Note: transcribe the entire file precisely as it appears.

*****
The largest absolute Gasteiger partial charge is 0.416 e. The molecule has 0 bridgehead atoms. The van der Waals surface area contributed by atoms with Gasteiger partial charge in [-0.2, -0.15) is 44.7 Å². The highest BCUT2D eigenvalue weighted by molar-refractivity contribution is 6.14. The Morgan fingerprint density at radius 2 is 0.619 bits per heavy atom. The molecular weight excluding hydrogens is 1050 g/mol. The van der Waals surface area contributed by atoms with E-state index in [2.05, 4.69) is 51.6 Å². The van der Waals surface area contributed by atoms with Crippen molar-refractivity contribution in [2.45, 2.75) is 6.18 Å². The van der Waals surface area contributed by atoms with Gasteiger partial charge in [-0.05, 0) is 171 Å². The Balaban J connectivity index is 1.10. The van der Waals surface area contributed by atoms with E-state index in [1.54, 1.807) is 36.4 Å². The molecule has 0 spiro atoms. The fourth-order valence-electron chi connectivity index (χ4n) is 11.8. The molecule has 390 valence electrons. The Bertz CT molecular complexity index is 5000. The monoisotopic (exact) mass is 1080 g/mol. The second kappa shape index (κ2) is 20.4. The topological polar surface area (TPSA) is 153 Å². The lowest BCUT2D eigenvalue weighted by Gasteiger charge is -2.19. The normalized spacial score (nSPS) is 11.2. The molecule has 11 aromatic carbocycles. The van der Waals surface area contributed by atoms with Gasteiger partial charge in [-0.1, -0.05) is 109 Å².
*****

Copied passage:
The largest absolute Gasteiger partial charge is 0.416 e. The molecule has 0 bridgehead atoms. The van der Waals surface area contributed by atoms with Gasteiger partial charge in [-0.2, -0.15) is 44.7 Å². The highest BCUT2D eigenvalue weighted by molar-refractivity contribution is 6.14. The Morgan fingerprint density at radius 2 is 0.619 bits per heavy atom. The molecular weight excluding hydrogens is 1050 g/mol. The van der Waals surface area contributed by atoms with E-state index in [2.05, 4.69) is 51.6 Å². The van der Waals surface area contributed by atoms with Crippen molar-refractivity contribution in [2.45, 2.75) is 6.18 Å². The van der Waals surface area contributed by atoms with Gasteiger partial charge in [-0.05, 0) is 171 Å². The Balaban J connectivity index is 1.10. The van der Waals surface area contributed by atoms with E-state index in [1.54, 1.807) is 36.4 Å². The molecule has 0 spiro atoms. The fourth-order valence-electron chi connectivity index (χ4n) is 11.8. The molecule has 390 valence electrons. The Bertz CT molecular complexity index is 5000. The monoisotopic (exact) mass is 1080 g/mol. The second kappa shape index (κ2) is 20.4. The topological polar surface area (TPSA) is 153 Å². The lowest BCUT2D eigenvalue weighted by Gasteiger charge is -2.19. The normalized spacial score (nSPS) is 11.2. The molecule has 11 aromatic carbocycles. The van der Waals surface area contributed by atoms with Gasteiger partial charge in [-0.1, -0.05) is 109 Å².